Any diagram created in VisualApplets is a network of operator instances (modules). It may combine several sub-networks.
Like other programming languages, the diagrams you create in VisualApplets are subject to a set of rules with allowed, not allowed, and limited constructs. The following sections define the basic rules of connecting modules.
At first, let us have a look at the different types of operators you are working with.
In VisualApplets, you have three types of operators:
|The universal type “O” (round shape):|
|The more complex type “M” (square shape):||
In older versions of
VisualApplets and some examples
in documentation oval shape:
|The special type “P” (square shape):||
In older versions of
VisualApplets and some examples
in documentation oval shape:
Table 1. Operator Types
You can see by the shape of an operator if it belongs to the universal “O” type or to one of the more complex “M” or “P” types. (For information on the type of a specific operator, check the documentation for that operator in Operator Reference.)
The functionality of O-type operators is rather simple. Therefore,
- O-type operators do not change the number of pixels/data between input and output. The number of input pixels/data of all input links is equal to the number of output pixels/data, i.e. for each input value, the operator will output a value.
- O-type operators do not add a delay between input and output.
- O-type operators can be linked as desired in series or in parallel.
The functionality of M-type operators is more complex:
- They can change the number of pixels/data between input and output.
- They may delay the output.
- Linking of M-type operators requires attention to the rules of links and to the functionality of the linked operators.
- M-type operators may block the input.
- Every source operator in a diagram (such as e.g. CameraGrayAreaBase) is an M-type operator.
- Every final-destination operator in a diagram (such as e.g. DmaToPC) is an M-type operator.
P-type operators are similar to M-type operators, but
- P-type operators do not reduce the bandwidth. (For more information on this issue, see 'Infinite Sources / Connecting Cameras'.)
- P-type operators will not generate more data than given at the input(s).
- P-type operators never block the input actively. (See 'P-Type Operators' for detailed information on the blocking behavior of P-type operators.)
In the following, all rules defined for M-type operators also apply for P-type operators if no exception for P-type operators is mentioned.
An O-type network is a combination of O-type modules. In an O-type network, modules may be combined in series as well as in parallel. An O-type network always starts and ends with M-type or P-type modules. On the basis of this definition, an important rule can be defined:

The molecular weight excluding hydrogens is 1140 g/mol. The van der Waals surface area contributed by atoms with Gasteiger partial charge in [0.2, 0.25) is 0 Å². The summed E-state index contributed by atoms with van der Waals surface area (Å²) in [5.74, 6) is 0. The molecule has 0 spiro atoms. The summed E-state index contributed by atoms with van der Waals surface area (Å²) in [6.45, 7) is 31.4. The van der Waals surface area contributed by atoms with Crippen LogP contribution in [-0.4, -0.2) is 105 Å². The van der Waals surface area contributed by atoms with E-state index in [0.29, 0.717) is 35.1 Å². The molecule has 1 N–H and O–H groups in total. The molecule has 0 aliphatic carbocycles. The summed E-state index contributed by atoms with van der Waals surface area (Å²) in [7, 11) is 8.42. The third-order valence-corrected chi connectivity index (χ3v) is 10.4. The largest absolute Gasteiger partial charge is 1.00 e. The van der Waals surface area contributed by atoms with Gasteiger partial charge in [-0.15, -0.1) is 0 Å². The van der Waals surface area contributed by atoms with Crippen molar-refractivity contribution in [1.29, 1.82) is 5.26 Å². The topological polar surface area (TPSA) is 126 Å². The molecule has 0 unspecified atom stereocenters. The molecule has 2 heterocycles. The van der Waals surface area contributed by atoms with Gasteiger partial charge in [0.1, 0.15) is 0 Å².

|O-Type Network Rule|
In an O-type Network, no matter how complex it might be, each O-type module has to be sourced by the same M-type or P-type module. It may be connected to this source via other O-type modules or even O-type (sub)networks. (Please note that this rule does not apply to signal links.)
The following figure shows an O-type network including parallel and serial connection of modules. As you see, all O-type modules are sourced by the same M-type module (M_source).
In contrast, the next figure shows an O-type network which violates the O-Type Network Rule as the ADD module is sourced by different M-type modules (M_source_0 and M_source_1).
VisualApplets (version 2.2 and higher) reliably indicates directly in the design diagram whenever a synchronization rule is violated. The respective links are highlighted in purple. The links are highlighted from the operator that receives not correctly synchronized data back to the according M operator sources.
DRC 1 and DRC 2 display according warnings.
For example, for the above design, DRC 1 creates the following warning:
|Exception: Signal Links|
The O-type network rule does not apply for O-type operators transporting signal links (see 'Differing Rules for Signal Links').
Any network of modules that contains M-type modules not only as source and destination, but also in between for image processing purposes, is called an M-type network. In M-type networks, M-type modules can be linked in parallel as well as in series. M-type modules can also be branched without limitations. M-type networks may turn out pretty complex, as parallel linking of M-type modules may demand synchronization of image dimensions and synchronization of timing. (Remember: M-type modules can change the number of pixels/data between input and output; they also may delay the output.)
The following figure shows a very simple example of an M-type network. The M-type modules of this diagram are only connected in series, or branched. Since the only O-type network in the diagram is sourced by the same M-type module (ImageBuffer), the diagram follows all diagram rules we know so far:
In most cases, M-type networks are much more complex. If, in contrast to the example above, M-type modules are linked in parallel (i.e., the merging paths are sourced by different M-type sources), we have to synchronize the timing and the image dimensions. This is done by M-type operators using multiple inputs.
If you want to merge networks sourced by different M-type sources, you have to use M-type operators with multiple inputs. (You can't use O-type operators with multiple inputs as this would violate the rules for O-type networks as described above.) But before going into detail on synchronization, let's have a look at M-type operators with multiple inputs in general.
M-type operators with multiple inputs can have two kinds of inputs:
Synchronous Inputs and Synchronous-Input Groups
If some inputs of a module are synchronous, these synchronous inputs form together one synchronous-input group. Thus, an synchronous-input group is a set of synchronous inputs. The inputs of an synchronous-input group always have to be sourced by the same M-type source through an arbitrary network of O-type operators. An M-type operator can have an arbitrary number of synchronous-input groups.